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NYC 2: B'way blocks/Fallon talks

May 29, 2009
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Second in a series of dispatches from New York. 

I've got mixed feelings about the, for now, temporary move to block traffic on Times Square and Duffy Square in midtown Manhattan. (Look for yourself here)

The experiment, which started this week, certainly gives the pedestrian-congested area a loosening up. But the discount lawn chairs now scattered along Broadway make for some odd visuals.

Then again, I suppose that just adds to one of New York's greatest pleasures -- people watching. Not to be confused with "people hearing," which is also fun. In Indy, we just aren't tightly packed enough to overhear as many partial conversations as you do walking through Manhattan. Some choice ones today: "You've got to see the sweat that comes out of that man," "You should talk to the judge who fined me a thousand dollars thanks to Shaniqua," and "Yeah, that's where I seen 'Annie Got a Gun.'"

The street blockage may become permanent, depending on a number of factors including the traffic congestion on alternative routes, the economic impact on merchants, and the whim of the Mayor.

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On Thursday, I joined the studio audience for a taping of "Late Night with Jimmy Fallon." The show itself was fun -- with guests Jack McBrayer of "30 Rock" and a-very-well-comedically-prepared Jeanine Garofolo as guests. But the biggest treat was the house band, The Roots. From its extended pre-show number -- including dancing tuba player -- the group offered musical pleasure thoughout the show and long after Fallon was out of the studio and in his dressing room. Hear them slow jam the news with Fallon here.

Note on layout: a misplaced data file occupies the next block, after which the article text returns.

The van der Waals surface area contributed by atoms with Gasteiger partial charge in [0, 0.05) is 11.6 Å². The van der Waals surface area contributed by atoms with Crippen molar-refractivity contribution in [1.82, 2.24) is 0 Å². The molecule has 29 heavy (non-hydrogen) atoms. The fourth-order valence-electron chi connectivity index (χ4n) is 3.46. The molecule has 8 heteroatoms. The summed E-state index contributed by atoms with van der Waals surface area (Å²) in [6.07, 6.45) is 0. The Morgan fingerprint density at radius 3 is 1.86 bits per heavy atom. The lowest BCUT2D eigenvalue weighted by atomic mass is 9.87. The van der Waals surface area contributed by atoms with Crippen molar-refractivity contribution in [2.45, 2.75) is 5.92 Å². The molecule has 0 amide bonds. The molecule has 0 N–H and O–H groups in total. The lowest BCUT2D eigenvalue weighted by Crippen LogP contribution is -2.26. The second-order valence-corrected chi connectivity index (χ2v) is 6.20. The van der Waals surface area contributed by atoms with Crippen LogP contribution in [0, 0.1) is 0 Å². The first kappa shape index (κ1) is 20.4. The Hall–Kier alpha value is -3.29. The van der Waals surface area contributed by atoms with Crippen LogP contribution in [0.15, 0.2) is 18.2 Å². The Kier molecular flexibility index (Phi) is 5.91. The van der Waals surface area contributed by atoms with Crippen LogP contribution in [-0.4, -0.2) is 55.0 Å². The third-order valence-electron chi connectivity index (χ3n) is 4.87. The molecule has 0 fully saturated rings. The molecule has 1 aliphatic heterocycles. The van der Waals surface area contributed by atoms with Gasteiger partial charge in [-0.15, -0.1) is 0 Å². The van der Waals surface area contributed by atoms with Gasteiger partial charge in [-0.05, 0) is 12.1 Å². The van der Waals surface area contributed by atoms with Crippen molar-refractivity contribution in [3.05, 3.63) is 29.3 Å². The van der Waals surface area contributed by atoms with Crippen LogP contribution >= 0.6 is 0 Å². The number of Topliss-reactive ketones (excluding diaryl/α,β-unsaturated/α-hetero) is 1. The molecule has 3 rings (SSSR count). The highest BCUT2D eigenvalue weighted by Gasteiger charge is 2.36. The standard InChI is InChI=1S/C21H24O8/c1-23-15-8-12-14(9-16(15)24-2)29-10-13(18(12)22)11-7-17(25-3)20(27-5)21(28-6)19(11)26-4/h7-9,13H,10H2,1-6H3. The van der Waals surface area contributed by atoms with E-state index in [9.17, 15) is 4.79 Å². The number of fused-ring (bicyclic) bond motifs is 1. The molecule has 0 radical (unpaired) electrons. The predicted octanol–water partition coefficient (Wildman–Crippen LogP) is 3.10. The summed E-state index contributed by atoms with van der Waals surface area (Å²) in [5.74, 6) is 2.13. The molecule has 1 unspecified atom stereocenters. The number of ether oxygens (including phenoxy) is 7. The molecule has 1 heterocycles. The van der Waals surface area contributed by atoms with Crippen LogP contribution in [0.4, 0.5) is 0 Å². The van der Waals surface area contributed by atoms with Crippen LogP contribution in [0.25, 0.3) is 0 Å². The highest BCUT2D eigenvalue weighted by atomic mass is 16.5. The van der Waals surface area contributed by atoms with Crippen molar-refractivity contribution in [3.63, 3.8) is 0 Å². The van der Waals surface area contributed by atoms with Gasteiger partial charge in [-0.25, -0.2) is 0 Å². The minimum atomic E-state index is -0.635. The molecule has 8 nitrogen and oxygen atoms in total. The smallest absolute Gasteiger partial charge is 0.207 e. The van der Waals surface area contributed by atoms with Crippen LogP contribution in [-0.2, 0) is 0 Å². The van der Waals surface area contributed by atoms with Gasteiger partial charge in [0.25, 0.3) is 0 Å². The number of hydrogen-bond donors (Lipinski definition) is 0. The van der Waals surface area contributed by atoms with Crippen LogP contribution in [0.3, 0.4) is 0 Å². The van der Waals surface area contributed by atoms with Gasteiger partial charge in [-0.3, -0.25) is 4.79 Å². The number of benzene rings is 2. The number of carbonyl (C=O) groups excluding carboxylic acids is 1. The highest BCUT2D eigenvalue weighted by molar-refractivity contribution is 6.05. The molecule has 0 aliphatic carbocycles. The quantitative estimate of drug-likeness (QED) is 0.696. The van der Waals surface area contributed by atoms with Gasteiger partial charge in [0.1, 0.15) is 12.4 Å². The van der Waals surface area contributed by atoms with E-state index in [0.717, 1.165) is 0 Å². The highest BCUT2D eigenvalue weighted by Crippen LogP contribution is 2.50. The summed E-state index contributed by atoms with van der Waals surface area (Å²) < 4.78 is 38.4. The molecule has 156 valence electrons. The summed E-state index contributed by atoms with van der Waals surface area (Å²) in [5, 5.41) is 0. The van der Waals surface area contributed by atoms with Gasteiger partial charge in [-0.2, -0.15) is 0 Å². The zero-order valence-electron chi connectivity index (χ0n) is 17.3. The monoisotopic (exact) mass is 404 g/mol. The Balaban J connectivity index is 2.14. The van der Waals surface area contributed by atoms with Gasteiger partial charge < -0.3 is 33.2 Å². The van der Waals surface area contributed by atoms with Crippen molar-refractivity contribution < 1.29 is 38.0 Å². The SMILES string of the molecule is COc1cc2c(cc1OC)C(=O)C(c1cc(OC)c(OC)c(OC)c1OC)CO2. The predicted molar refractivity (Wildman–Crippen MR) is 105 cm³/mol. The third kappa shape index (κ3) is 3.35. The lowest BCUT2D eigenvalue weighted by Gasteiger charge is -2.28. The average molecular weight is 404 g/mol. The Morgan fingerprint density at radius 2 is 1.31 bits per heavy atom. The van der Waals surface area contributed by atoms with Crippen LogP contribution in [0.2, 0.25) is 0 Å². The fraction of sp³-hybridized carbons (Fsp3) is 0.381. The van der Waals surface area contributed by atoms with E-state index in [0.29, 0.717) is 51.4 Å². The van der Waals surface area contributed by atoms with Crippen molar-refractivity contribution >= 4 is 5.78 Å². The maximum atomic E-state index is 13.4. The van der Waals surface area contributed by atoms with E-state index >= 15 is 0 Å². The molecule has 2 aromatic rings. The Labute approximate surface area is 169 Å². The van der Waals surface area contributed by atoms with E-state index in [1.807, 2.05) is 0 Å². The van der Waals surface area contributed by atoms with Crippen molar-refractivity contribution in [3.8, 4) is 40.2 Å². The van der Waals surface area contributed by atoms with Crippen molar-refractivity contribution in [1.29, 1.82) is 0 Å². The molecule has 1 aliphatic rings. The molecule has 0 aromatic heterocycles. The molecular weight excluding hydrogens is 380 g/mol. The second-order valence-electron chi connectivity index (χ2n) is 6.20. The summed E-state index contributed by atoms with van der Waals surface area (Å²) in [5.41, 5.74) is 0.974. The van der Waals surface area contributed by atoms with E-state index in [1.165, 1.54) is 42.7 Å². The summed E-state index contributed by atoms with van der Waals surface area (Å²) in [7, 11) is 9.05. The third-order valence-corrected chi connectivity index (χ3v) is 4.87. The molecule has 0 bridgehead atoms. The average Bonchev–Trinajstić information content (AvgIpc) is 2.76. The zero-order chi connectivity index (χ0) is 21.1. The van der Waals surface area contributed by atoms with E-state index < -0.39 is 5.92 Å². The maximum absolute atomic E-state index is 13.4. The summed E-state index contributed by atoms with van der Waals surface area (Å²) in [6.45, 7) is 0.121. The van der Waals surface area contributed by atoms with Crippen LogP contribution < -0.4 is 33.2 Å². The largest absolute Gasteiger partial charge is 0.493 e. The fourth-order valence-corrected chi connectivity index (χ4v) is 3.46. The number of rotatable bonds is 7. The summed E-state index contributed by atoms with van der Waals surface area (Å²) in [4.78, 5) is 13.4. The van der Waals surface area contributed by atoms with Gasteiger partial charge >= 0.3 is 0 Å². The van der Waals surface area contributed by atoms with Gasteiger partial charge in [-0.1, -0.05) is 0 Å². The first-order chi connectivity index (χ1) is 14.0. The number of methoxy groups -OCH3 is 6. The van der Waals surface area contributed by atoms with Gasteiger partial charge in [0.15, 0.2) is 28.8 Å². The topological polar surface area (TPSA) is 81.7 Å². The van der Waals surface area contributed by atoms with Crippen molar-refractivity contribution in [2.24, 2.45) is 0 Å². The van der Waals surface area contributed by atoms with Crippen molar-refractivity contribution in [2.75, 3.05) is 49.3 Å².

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Over the last two days,  I also attended the Broadway revival of "Hair," the new Neil LaBute play "Reasons to Be Pretty" and the new musical "9 to 5." Reviews of those in an upcoming IBJ print column.

After "Hair," I did talk briefly at the stage door with Megan Lawrence, who was so much fun in the Indianapolis Symphony Orchestra's concert version of "Guys and Dolls" last year and plays multiple roles in "Hair." She raved about the sound of the ISO ("Sometimes I wanted to just shut up and let that beatiful music play") and spoke with enthusiasm about playing Adelaide once again opposite Gary Beach and another symphony, this time the CTV Pops orchestra at the National Arts Centre in Ottawa, Canada. Like the ISO Pops, the CTV Pops is also headed by Jack Everly. The concert is in February.

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Tomorrow: the publishing world comes together at Book Expo, and an evening of anything-can-happen cabaret.

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